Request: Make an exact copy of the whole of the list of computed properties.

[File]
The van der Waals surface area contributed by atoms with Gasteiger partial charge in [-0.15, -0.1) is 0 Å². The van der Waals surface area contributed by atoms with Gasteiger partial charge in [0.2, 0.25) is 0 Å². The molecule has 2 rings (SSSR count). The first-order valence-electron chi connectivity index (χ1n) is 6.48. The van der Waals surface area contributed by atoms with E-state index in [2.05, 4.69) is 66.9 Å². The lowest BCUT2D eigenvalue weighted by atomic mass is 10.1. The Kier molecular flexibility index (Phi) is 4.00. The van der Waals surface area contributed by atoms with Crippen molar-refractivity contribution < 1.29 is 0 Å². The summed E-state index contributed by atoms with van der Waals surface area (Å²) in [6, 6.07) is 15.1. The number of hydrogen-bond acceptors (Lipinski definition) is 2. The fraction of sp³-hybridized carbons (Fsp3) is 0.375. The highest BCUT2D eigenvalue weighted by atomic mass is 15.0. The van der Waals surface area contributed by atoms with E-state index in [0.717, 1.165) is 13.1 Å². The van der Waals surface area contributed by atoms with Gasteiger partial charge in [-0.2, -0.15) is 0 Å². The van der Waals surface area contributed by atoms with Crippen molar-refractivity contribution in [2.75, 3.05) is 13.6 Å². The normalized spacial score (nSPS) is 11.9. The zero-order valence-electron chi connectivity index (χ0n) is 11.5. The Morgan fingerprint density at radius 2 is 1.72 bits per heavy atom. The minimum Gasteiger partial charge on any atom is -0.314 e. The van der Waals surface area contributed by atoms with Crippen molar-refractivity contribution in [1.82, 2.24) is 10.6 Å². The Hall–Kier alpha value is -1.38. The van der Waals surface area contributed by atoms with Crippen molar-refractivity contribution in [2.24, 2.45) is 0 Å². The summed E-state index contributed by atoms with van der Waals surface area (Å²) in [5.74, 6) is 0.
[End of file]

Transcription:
The van der Waals surface area contributed by atoms with Gasteiger partial charge in [-0.15, -0.1) is 0 Å². The van der Waals surface area contributed by atoms with Gasteiger partial charge in [0.2, 0.25) is 0 Å². The molecule has 2 rings (SSSR count). The first-order valence-electron chi connectivity index (χ1n) is 6.48. The van der Waals surface area contributed by atoms with E-state index in [2.05, 4.69) is 66.9 Å². The lowest BCUT2D eigenvalue weighted by atomic mass is 10.1. The Kier molecular flexibility index (Phi) is 4.00. The van der Waals surface area contributed by atoms with Crippen molar-refractivity contribution < 1.29 is 0 Å². The summed E-state index contributed by atoms with van der Waals surface area (Å²) in [6, 6.07) is 15.1. The number of hydrogen-bond acceptors (Lipinski definition) is 2. The fraction of sp³-hybridized carbons (Fsp3) is 0.375. The highest BCUT2D eigenvalue weighted by atomic mass is 15.0. The van der Waals surface area contributed by atoms with E-state index in [0.717, 1.165) is 13.1 Å². The van der Waals surface area contributed by atoms with Gasteiger partial charge in [-0.2, -0.15) is 0 Å². The van der Waals surface area contributed by atoms with Crippen molar-refractivity contribution in [2.75, 3.05) is 13.6 Å². The normalized spacial score (nSPS) is 11.9. The zero-order valence-electron chi connectivity index (χ0n) is 11.5. The Morgan fingerprint density at radius 2 is 1.72 bits per heavy atom. The minimum Gasteiger partial charge on any atom is -0.314 e. The van der Waals surface area contributed by atoms with Crippen molar-refractivity contribution in [1.82, 2.24) is 10.6 Å². The Hall–Kier alpha value is -1.38. The van der Waals surface area contributed by atoms with Crippen molar-refractivity contribution in [2.24, 2.45) is 0 Å². The summed E-state index contributed by atoms with van der Waals surface area (Å²) in [5.74, 6) is 0.